Where exactly (or probably) would I find the “12 lines of code” that deal with the image and turn them into one line in the page html? Would these already be written somewhere in the html for the page as it is right now and I would just need find them by using “view source”, or, would I find this somewhere else such as in the program where the editing took place (like under “image properties”)?

I agree, it is better to learn basic html than use WYSIWYG editors. I write out my my own simple websites. However, I am basically just a novice website builder. I quickly become lost when things like xhtml, VML, dhtml, java script, etc. are discussed. Is VML “voluntary markup language”?

Thanks again!

Hi Bob,

Thanks for writing with this extra info. I also noticed something else unwanted: that when hovering/moving vertically over the picture buttons with my cursor in IE that the button images seemed to get “mixed up” with each other, but that another little swipe up or down would put them back right. I guess my browser was temporarily misreading the code. And I surmise that button setup he selected (where the button is highlighted when one hovers over it with the cursor) has to do with xhtml, something of which I know little about.

I used and liked for learning basic html for my own websites. Because it is written for kids, it’s a little difficult for an adult to mess up. :slight_smile:


VML is Vector Markup Language… (not proprietary at all actually, MS is just ahead of everyone else, again. That oughta get some *nix lovers grumbling… :p)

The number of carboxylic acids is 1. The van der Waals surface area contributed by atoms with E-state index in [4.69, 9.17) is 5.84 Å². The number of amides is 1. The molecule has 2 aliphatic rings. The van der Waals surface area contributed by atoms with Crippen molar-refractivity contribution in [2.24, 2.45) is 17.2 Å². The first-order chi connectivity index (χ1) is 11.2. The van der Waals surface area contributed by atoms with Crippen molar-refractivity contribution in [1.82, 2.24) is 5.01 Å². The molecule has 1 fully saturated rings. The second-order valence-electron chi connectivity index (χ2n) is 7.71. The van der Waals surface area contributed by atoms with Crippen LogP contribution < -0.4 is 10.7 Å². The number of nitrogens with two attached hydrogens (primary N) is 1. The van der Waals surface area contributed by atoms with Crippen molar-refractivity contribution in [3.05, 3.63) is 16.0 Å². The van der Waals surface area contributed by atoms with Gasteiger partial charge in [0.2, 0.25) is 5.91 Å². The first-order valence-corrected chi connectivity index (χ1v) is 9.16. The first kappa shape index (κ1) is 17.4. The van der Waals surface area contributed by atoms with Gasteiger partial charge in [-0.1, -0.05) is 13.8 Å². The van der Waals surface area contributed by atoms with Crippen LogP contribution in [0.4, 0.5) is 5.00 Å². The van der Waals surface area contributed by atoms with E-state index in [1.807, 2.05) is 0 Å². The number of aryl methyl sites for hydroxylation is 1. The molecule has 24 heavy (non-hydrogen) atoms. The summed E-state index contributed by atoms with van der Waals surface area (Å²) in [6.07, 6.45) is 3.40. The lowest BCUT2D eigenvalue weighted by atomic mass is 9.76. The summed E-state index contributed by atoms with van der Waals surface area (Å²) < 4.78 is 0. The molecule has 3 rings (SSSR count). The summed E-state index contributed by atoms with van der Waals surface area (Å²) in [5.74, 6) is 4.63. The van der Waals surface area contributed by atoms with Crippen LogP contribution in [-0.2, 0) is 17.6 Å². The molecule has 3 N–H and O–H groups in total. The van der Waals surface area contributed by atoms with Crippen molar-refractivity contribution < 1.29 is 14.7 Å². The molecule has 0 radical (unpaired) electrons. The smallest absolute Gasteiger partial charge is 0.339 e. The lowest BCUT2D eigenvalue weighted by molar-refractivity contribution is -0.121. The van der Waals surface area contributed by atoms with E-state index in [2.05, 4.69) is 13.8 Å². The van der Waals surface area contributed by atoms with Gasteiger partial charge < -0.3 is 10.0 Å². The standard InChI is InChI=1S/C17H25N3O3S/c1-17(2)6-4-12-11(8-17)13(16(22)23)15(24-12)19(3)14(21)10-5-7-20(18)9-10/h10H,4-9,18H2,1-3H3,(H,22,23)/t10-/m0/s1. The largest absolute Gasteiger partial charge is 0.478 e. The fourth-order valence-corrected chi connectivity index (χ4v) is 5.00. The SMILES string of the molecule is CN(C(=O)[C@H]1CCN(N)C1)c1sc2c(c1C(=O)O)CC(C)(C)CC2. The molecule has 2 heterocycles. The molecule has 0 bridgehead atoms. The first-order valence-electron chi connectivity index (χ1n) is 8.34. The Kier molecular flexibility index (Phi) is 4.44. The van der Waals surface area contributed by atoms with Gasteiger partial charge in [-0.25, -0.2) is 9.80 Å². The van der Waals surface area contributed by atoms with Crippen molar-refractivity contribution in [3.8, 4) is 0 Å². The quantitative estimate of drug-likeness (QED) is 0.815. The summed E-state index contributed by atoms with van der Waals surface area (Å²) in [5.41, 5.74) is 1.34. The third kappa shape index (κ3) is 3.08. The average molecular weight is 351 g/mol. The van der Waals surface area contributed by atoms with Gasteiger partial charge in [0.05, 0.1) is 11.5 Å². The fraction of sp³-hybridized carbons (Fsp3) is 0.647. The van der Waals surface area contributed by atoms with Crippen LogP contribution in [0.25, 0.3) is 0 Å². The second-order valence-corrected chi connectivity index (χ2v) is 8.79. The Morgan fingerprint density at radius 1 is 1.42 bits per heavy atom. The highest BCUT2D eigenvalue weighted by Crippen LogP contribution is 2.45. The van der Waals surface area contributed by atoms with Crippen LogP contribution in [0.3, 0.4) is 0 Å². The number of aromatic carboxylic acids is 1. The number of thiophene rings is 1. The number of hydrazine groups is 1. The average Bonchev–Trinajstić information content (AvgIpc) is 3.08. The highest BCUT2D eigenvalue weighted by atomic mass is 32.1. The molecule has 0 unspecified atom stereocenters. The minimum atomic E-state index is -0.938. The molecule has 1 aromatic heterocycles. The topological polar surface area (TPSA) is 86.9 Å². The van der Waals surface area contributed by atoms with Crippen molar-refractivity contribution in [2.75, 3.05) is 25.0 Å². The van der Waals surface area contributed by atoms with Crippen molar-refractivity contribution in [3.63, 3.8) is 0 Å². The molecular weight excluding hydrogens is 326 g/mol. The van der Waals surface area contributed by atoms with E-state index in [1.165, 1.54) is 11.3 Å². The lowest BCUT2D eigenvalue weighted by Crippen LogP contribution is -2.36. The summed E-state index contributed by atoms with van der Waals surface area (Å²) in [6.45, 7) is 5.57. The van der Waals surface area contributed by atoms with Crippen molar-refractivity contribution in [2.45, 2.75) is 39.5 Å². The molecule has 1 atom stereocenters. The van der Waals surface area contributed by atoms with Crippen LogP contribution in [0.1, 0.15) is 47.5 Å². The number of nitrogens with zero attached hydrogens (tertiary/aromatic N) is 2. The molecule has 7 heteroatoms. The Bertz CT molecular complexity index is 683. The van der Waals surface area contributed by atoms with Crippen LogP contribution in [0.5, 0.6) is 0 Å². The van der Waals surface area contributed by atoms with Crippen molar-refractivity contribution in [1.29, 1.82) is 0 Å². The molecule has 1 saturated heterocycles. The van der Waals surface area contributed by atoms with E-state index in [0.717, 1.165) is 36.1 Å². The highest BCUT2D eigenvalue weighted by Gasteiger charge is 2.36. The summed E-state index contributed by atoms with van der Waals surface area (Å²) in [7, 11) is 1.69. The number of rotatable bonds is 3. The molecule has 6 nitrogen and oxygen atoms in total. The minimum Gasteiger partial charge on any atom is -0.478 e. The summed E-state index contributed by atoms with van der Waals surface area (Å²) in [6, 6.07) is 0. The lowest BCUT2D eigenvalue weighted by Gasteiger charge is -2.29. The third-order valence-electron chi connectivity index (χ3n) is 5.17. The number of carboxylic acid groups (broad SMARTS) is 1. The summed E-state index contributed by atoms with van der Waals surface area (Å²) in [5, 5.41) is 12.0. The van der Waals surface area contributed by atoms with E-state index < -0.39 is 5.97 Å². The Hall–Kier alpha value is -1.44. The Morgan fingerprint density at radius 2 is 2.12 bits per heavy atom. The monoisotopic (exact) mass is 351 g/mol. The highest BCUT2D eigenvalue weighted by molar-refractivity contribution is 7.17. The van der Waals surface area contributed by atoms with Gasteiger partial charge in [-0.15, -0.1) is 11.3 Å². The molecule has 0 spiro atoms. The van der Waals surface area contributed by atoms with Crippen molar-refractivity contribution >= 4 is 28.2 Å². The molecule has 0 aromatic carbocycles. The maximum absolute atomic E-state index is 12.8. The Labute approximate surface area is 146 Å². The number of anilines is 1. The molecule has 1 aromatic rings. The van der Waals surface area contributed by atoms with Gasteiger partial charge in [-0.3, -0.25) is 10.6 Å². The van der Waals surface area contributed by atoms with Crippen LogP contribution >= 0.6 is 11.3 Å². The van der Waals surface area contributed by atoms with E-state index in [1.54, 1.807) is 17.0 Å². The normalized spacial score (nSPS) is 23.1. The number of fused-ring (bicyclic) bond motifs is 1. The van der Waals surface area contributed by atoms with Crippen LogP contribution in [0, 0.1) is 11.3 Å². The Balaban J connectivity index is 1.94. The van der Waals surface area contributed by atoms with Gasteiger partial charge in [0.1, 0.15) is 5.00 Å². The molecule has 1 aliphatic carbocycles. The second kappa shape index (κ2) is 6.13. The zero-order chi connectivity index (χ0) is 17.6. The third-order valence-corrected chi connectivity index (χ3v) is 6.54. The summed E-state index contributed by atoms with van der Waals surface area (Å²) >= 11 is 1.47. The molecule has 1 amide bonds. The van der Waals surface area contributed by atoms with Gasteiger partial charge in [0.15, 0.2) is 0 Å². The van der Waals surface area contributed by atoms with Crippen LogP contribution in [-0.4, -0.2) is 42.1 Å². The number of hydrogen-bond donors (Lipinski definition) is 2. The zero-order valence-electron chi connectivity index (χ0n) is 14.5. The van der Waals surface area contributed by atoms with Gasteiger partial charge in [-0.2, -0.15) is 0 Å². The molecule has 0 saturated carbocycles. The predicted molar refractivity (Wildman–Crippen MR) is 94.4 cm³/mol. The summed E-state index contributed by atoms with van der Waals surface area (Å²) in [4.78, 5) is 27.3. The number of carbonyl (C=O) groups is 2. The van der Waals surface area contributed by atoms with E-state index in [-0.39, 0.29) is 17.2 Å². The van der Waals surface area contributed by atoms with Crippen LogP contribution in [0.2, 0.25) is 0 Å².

I’m having real trouble posting the VML that you need to replace, no matter what I try it’s getting parsed and turned into something that you would not recognize when viewing the source of that page, so, sorry =[ Just look for the jumbles of rubbish in the code with lots of “V this and that” sprinkled about, along with comments (<!-Vstuff->)

If you “write out [your] own simple websites” why not try it with that page? There’s no reason to have to involve any of the intimidating acronyms you mentioned in that page. The only thing you’d need to know that you maybe don’t already is some CSS to style a linklist to make some groovy hover stuff. That’s pretty straightforward stuff and there’d be a number of people around here that are willing to help I betcha.


[quote]VML is Vector Markup Language… (not proprietary at all actually,
MS is just ahead of everyone else, again. That oughta get some
*nix lovers grumbling… :p)


Not at all! I personally think it’s kind of cute when Microsoft tries to be standards compliant. It’s like the “Little Parser That Could”.


  • Jeff @ DreamHost
  • DH Discussion Forum Admin

jejeje, so you’re saying other browsers would parse that properly were it standards compliant?

I know nothing of VML, I had to look it up. That markup looked like a table inside some goofy, proprietary tags. Could have certainly been duplicated in a more cross browser and economical fashion by using a class for the image or a div to wrap it.


On a lighter note, I’m not sure how to help you, but it strikes me that perhaps your firehouse receives some excess funding?:slight_smile:

“Quick mates, to the golf cart, the fire won’t wait!”